Despite Dominion Energy Virginia’s complaints that the Virginia State Corporation Commission has exceeded its authority, a legal analysis provided by the Thomas Jefferson Institute for Public Policy finds that the SCC’s proposed performance standard for an offshore wind project is proper.
The analysis was provided by Institute Senior Fellow Dr. David W. Schnare, an attorney and scientist with long regulatory and litigation experience.
The SCC has approved Dominion’s application for permission to build the $10 billion, 176-turbine Coastal Virginia Offshore Wind project but added a condition the utility is opposing. It would protect the utility’s customers from paying any additional costs that result from the project failing to meet is promised power output. The target would be an average capacity factor of 42% over three year periods.
Dominion has asked the SCC to reconsider the performance standard and potential financial penalty, and the SCC is accepting additional legal briefs from the parties to the case. Virginia Attorney General Jason Miyares (R) and several environmental organizations proposed the performance standard which the Commission adopted, which was more stringent than its own staff had proposed.
Comments from other interested parties are also being accepted into the record. The author of these comments from the Suburban Virginia Republican Coalition, Collister Johnson, is also an attorney but his document is not in a legal format.
The Virginia General Assembly passed legislation in 2020 that was intended to spur construction of the project and directed the SCC to find it “reasonable and prudent” if the cost was no higher than a specific levelized cost of energy (see here, paragraph C.1.) Only one of the three conditions set by the Assembly in that provision involved the cost of the project or of the energy it produces.
In his submission for the Thomas Jefferson Institute, Schnare writes:
…the Commission retains the authority to balance the risks and may do so through the lens of some form of a performance guarantee. When its investors, through filings of VEPCO, make the claim that the average annual turbine availability of the Project will equal or exceed 97% or the Project’s net capacity factor will exceed 37% on a three-year rolling average basis, they establish an expectation that the costs associated with meeting those performance levels are both reasonable and prudent…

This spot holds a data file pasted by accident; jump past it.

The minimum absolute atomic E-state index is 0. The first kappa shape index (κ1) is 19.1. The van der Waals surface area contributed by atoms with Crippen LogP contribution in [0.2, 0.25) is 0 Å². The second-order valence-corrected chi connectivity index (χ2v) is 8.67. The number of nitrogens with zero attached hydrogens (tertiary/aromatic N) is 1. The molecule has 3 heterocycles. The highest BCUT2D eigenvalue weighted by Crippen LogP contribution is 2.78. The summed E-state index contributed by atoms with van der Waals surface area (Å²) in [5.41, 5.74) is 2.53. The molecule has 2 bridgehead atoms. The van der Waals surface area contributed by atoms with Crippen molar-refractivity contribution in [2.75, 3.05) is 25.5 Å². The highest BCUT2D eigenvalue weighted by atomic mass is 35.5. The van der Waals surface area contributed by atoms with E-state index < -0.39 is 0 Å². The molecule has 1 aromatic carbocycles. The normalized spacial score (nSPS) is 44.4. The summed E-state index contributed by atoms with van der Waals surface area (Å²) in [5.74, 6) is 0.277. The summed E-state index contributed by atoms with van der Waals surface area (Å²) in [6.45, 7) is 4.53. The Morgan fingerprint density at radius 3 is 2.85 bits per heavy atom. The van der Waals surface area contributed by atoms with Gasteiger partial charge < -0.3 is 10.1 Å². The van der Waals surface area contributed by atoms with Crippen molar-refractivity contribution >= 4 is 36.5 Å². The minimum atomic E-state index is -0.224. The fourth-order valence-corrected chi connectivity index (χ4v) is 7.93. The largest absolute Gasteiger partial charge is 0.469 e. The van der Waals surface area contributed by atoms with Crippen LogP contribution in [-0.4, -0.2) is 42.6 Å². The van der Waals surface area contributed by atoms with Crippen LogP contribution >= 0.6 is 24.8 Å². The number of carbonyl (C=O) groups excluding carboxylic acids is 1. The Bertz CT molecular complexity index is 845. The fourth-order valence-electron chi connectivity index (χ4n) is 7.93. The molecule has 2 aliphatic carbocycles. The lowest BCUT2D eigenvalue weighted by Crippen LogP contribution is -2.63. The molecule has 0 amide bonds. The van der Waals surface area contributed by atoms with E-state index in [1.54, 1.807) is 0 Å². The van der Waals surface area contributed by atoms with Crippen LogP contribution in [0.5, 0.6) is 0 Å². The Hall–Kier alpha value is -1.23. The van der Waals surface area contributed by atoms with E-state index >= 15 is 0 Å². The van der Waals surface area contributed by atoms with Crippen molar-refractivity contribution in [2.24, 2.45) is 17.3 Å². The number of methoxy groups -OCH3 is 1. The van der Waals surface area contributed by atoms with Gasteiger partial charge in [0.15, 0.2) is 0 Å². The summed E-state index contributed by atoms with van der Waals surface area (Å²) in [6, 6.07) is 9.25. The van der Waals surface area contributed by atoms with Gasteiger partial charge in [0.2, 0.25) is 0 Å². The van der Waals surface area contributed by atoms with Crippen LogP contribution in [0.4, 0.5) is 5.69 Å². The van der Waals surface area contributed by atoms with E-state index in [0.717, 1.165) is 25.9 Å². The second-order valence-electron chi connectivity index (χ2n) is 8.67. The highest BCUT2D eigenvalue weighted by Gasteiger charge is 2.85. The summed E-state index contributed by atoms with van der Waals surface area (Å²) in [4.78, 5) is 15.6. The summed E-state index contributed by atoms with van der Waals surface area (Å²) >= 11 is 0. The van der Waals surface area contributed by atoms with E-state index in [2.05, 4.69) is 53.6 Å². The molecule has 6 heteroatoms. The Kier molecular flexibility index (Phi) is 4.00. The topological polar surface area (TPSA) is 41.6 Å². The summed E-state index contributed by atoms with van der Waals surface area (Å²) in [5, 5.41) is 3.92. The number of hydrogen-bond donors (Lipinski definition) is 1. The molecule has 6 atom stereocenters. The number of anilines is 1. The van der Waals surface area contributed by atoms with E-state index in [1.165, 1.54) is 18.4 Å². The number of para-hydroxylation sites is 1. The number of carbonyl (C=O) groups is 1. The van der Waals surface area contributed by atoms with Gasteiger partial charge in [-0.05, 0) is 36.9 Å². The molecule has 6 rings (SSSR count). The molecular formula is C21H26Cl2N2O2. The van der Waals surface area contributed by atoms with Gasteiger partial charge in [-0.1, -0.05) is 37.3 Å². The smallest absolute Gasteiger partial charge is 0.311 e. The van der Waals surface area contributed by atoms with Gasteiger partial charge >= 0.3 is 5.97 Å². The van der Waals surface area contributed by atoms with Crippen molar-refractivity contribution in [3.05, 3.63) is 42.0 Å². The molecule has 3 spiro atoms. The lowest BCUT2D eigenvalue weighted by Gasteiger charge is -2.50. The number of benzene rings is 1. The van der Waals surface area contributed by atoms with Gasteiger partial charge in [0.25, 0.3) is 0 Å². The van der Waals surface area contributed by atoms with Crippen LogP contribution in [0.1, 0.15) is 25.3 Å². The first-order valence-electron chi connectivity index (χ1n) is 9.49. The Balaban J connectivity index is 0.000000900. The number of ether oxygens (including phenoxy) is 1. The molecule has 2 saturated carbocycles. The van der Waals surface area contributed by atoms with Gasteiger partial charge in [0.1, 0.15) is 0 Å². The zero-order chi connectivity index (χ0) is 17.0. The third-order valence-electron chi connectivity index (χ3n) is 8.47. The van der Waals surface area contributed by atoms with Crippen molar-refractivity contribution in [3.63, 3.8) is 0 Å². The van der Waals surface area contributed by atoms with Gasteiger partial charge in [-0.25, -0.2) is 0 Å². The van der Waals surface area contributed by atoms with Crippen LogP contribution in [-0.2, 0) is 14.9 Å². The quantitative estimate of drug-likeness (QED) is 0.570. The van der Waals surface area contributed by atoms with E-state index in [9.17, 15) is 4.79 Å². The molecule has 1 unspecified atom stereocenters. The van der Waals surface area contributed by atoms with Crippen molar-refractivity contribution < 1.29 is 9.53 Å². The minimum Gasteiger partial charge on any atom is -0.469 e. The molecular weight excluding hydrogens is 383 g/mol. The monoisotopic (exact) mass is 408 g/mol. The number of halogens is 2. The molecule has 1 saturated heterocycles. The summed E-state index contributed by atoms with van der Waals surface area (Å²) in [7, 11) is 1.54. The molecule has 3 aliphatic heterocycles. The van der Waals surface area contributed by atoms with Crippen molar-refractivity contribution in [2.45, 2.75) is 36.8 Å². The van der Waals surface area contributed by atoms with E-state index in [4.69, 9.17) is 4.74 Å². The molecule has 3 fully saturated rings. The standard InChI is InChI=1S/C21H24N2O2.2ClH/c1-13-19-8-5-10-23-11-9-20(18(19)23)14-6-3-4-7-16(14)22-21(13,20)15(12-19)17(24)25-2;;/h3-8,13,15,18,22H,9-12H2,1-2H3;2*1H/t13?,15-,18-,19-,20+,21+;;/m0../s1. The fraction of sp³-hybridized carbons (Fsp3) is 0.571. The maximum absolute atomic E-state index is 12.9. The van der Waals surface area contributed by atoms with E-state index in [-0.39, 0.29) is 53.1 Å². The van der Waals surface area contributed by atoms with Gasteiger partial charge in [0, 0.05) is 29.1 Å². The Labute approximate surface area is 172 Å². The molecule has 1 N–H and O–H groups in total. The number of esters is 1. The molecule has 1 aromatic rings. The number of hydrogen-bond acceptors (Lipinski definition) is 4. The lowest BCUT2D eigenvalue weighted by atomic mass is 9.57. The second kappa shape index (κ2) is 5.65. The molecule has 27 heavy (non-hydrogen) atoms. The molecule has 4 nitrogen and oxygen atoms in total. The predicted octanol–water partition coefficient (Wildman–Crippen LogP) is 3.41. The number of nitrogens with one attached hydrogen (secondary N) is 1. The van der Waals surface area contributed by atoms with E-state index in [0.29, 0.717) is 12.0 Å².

Nothing in 1:11 C.1 limits the SCC from considering additional, rational, conditions when determining whether the cost recovery request is “otherwise” unreasonable and imprudent.
In its Final Order, the Commission found that “[t]he lifetime revenue requirement and levelized cost of energy estimates presented by the Company are based on a projection that CVOW, once in operation, will achieve a net 42% capacity factor.”[i] (Emphasis added.) Indeed, VEPCO does not retreat from its expectation that the Project will achieve an average annual net capacity factor of 42% over the 30-year life of the Project.”[ii] (Emphasis in the original.)
VEPCO wants the Commission to ignore the predictions it made, ignore the duty to base its “just and reasonable” determination on what can “reasonably be predicted to occur,” and instead adopt an agreement (stipulation) made by some, but not all interested parties, and by no one representing the customers.
Thus Schnare noted, as the Commission did, that the levelized cost of energy and the ongoing capacity factor of the project are basically measuring the same thing. It was the General Assembly that determined the levelized cost of energy represents the demarcation line between reasonable and unreasonable cost.
The ongoing capacity factor is only one element in calculating an ongoing levelized cost of energy, but it is the main one. Most of the other elements are the upfront construction costs and the maintenance costs over time, and any tax credits the utility reaps. The capacity factor, which will be dependent mainly upon the weather and long term reliability of the turbines, is the big variable, unknown looking out 30 years.
And Schnare certainly knows his business. An attorney and scientist with 33 years of federal and private sector experience, he was formerly the nation’s chief regulatory analyst for the Small Business Administration’s Office of Advocacy, with experience on Congressional staff, as a trial lawyer with the Department of Justice and the Office of the Virginia Attorney General, and as senior enforcement counsel at the U.S. Environmental Protection Agency.
Although Schnare did not say so, we believe if the utility would prefer to calculate and certify the entire levelized cost of energy every three years and make up the difference if the entire LCOE falls below the statutory target, the SCC could consider doing it that way instead.
Stephen D. Haner is Senior Fellow with the Thomas Jefferson Institute for Public Policy. He may be reached at email@example.com.